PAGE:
Prime PM-920

Horn and photo courtesy Brent Lee

Introduced in 1972, the PM-920 was Prime Manufacturing's copy of the Leslie S-3L. Externally, the horns can be distinguished by the perfectly round contour where the bells meet the base on the Prime horns, compared to a more complex contour on the Leslie horns, and by the absence of the Leslie trademark on the manifold. Prime power chambers have domed back caps similar to the pre-RS Leslie power chambers. The horn pictured uses the triangular base that would have been an L-manifold on a Leslie horn; a base similar to the standard Leslie diamond-shaped manifold was also an option.

The horns pictured are all "second generation" horns, produced from 1973 to the mid-1980's. The largest bell has a flat portion on the bottom of the flare, while on "first generation" horns, the flare is round like the other bells.

"Third generation" horns produced from the mid-1980's to the end of production in 1999 had flat bottoms on the flares of the two largest bells. Some third generation horns included optional internal Kepner valves on the two outer manifold positions. The spring-loaded internal valves kept the two outer (usually smaller) bells silent when the engineer's horn valve on the locomotive control stand was only partially opened, so only the middle (usually largest) bell would sound. All three bells would sound when the engineer's horn valve was fully opened. In the field, the internal valves had a tendency to stick or otherwise malfunction when fouled.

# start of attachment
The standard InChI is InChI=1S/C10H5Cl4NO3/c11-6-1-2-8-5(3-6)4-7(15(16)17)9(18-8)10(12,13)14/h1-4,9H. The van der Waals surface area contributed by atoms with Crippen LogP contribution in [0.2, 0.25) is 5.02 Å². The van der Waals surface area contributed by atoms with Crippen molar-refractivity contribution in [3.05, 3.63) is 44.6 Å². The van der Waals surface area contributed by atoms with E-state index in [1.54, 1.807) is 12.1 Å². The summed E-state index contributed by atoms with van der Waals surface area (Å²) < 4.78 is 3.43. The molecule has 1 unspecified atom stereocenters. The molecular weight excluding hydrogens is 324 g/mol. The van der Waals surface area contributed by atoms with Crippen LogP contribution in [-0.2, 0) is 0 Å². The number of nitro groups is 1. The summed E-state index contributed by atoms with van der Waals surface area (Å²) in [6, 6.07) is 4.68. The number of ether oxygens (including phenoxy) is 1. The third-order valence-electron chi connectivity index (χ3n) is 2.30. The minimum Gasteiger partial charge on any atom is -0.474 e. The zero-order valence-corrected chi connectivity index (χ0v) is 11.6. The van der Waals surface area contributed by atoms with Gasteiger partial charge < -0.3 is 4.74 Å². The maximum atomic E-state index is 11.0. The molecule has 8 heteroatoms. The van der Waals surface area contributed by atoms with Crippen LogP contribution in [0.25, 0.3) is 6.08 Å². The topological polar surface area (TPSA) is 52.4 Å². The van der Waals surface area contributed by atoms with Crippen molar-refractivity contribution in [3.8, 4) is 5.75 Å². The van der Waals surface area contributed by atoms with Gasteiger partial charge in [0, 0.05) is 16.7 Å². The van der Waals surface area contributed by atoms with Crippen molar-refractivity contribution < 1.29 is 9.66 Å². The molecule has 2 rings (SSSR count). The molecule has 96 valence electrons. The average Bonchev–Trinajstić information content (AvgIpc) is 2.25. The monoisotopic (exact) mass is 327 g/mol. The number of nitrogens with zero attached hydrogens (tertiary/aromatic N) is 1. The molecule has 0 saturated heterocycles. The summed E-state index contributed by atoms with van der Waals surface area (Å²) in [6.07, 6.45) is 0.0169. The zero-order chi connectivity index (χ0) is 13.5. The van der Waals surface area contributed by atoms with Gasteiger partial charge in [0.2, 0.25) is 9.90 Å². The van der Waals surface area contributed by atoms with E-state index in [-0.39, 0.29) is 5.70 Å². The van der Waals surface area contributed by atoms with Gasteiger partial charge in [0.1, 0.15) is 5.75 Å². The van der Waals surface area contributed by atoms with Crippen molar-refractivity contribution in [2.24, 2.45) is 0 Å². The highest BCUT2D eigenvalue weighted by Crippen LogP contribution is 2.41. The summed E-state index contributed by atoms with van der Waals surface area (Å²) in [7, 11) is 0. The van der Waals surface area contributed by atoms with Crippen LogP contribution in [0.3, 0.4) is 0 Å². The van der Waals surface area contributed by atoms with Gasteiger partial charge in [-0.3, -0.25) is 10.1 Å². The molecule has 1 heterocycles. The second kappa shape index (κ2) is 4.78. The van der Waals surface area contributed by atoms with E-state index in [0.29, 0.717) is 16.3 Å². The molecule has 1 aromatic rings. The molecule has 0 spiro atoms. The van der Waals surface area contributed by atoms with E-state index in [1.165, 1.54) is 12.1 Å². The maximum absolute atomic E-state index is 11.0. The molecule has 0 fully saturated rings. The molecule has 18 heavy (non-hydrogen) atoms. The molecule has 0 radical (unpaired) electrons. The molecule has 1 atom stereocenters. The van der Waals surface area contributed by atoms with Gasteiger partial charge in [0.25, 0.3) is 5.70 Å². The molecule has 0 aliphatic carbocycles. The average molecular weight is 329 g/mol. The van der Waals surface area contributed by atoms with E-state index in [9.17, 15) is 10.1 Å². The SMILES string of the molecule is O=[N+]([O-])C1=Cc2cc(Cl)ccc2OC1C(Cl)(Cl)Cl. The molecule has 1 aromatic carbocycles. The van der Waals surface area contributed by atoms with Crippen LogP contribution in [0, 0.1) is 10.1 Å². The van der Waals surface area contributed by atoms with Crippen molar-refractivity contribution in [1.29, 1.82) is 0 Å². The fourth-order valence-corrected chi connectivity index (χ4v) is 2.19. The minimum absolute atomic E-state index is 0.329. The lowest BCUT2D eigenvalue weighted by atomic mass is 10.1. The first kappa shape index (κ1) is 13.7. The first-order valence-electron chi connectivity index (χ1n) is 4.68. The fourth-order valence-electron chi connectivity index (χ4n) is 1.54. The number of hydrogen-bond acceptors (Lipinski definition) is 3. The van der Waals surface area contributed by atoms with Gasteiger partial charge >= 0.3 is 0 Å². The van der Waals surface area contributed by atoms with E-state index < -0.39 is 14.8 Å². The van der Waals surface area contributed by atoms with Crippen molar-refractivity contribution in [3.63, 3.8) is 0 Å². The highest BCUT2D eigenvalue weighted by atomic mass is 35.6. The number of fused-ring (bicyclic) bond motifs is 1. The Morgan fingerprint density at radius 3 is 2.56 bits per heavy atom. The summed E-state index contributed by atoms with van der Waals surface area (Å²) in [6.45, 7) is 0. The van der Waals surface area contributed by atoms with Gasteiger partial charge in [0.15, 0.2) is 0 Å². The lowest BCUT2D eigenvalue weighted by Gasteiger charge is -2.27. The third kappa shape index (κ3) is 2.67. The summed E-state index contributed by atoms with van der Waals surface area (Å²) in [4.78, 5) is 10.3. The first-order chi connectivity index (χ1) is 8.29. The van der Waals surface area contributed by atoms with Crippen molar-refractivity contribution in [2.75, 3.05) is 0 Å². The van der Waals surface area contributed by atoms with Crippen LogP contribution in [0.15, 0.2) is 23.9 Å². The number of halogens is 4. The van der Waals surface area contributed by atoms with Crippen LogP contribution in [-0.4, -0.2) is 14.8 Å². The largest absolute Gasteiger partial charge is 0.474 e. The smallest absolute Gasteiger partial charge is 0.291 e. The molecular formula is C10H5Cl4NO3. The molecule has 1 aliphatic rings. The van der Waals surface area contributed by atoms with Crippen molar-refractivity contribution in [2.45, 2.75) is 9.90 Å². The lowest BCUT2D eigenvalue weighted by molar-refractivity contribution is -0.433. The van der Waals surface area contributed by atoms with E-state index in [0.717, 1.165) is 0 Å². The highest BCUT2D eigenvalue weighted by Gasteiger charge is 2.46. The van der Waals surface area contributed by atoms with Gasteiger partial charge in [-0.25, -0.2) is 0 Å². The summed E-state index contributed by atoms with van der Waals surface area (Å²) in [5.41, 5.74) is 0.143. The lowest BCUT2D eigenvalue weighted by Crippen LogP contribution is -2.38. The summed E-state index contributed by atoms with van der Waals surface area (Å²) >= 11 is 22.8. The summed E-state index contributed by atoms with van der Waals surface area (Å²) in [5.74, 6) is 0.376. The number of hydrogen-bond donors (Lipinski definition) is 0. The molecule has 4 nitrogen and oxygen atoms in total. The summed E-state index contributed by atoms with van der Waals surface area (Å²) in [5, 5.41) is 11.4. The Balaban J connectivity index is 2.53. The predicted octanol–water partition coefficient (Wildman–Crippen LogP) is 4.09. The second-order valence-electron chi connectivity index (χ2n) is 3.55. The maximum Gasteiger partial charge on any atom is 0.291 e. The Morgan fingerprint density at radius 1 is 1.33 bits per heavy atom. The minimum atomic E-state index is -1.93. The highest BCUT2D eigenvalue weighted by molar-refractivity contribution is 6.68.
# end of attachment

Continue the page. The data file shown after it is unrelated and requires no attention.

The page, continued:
Original tuning was: 263, 317, and 446 Hz (approximately C, D#, A)

Over the course of the production run, the pitches of some bells began to vary from their original specifications.

"Third generation" PM-920 horns tend to play: 247, 317, 446 Hz (approximately B, D#, A)

On some examples, the smallest bell's pitch was shifted closer to G#.

Missouri Pacific, Union Pacific, and Milwaukee Road were big users of the Prime 920. Prime ceased manufacturing horns for locomotives in 1999, and UP has pretty much eliminated Leslie and Prime horns from its roster. PM-920's can still be heard on a few older shortline and museum locomotives.

PM-920 sound samples

"First generation"

Courtesy Ron Chamberlain:
Sample 1...243kB...10 seconds

"Second generation"

Sample 2...169kB...11 seconds

Courtesy Dave Decker:
Sample 3...442kB...20 seconds
Sample 4...434kB...20 seconds
Sample 5...150kB...6 seconds

Courtesy Bob Smith:
Sample 6...801kB...20 seconds

Courtesy Ron Chamberlain:
Sample 7...254kB...10 seconds
Sample 8...451kB...19 seconds
Sample 9...303kB...12 seconds

"Third generation"

Largest bell reversed on center position, courtesy Ron Chamberlain:
Sample 10...379kB...16 seconds

Horns with internal valves, courtesy Ron Chamberlain:
Sample 11...488kB...20 seconds
Sample 12...389kB...16 seconds

When bad things happen to good horns

Courtesy Ron Chamberlain:
Sample 1...409kB...17 seconds

Horn with stuck internal valves, two bells not sounding, courtesy Ron Chamberlain:
Sample 2...163kB...6 seconds

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